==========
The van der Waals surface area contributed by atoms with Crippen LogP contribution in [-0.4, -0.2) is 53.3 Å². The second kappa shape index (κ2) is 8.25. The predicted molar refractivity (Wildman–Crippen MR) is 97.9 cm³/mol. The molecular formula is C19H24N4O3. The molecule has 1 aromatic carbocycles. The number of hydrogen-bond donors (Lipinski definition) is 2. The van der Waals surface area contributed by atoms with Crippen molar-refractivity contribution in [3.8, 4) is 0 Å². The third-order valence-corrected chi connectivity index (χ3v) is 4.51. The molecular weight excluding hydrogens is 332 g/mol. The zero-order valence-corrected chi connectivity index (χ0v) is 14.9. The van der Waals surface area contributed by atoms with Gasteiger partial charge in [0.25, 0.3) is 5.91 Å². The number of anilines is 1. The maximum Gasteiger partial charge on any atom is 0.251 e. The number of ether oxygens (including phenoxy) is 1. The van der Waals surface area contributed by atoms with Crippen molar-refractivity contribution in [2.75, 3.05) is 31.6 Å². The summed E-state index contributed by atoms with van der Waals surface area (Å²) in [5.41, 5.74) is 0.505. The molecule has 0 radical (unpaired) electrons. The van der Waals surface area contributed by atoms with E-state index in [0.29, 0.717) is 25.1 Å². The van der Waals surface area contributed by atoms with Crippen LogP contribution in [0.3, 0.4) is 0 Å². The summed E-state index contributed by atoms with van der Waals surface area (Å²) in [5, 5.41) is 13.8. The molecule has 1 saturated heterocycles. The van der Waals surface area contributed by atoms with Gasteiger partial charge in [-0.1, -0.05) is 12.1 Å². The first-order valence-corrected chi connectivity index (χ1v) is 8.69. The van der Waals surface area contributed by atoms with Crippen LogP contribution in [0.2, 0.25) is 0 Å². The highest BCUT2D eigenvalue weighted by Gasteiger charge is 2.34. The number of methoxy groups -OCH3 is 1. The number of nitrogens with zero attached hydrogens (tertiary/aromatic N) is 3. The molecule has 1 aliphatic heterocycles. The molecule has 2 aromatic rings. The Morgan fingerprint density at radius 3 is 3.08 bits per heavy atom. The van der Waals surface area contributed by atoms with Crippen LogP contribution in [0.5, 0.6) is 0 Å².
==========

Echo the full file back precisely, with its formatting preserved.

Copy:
The van der Waals surface area contributed by atoms with Crippen LogP contribution in [-0.4, -0.2) is 53.3 Å². The second kappa shape index (κ2) is 8.25. The predicted molar refractivity (Wildman–Crippen MR) is 97.9 cm³/mol. The molecular formula is C19H24N4O3. The molecule has 1 aromatic carbocycles. The number of hydrogen-bond donors (Lipinski definition) is 2. The van der Waals surface area contributed by atoms with Crippen molar-refractivity contribution in [3.8, 4) is 0 Å². The third-order valence-corrected chi connectivity index (χ3v) is 4.51. The molecular weight excluding hydrogens is 332 g/mol. The zero-order valence-corrected chi connectivity index (χ0v) is 14.9. The van der Waals surface area contributed by atoms with Gasteiger partial charge in [0.25, 0.3) is 5.91 Å². The number of anilines is 1. The maximum Gasteiger partial charge on any atom is 0.251 e. The number of ether oxygens (including phenoxy) is 1. The van der Waals surface area contributed by atoms with Crippen molar-refractivity contribution in [2.75, 3.05) is 31.6 Å². The summed E-state index contributed by atoms with van der Waals surface area (Å²) in [5.41, 5.74) is 0.505. The molecule has 0 radical (unpaired) electrons. The van der Waals surface area contributed by atoms with E-state index in [0.29, 0.717) is 25.1 Å². The van der Waals surface area contributed by atoms with Crippen LogP contribution in [0.3, 0.4) is 0 Å². The summed E-state index contributed by atoms with van der Waals surface area (Å²) in [5, 5.41) is 13.8. The molecule has 1 saturated heterocycles. The van der Waals surface area contributed by atoms with Gasteiger partial charge in [-0.1, -0.05) is 12.1 Å². The first-order valence-corrected chi connectivity index (χ1v) is 8.69. The van der Waals surface area contributed by atoms with Crippen LogP contribution in [0.2, 0.25) is 0 Å². The highest BCUT2D eigenvalue weighted by Gasteiger charge is 2.34. The number of methoxy groups -OCH3 is 1. The number of nitrogens with zero attached hydrogens (tertiary/aromatic N) is 3. The molecule has 1 aliphatic heterocycles. The molecule has 2 aromatic rings. The Morgan fingerprint density at radius 3 is 3.08 bits per heavy atom. The van der Waals surface area contributed by atoms with Crippen LogP contribution in [0.5, 0.6) is 0 Å².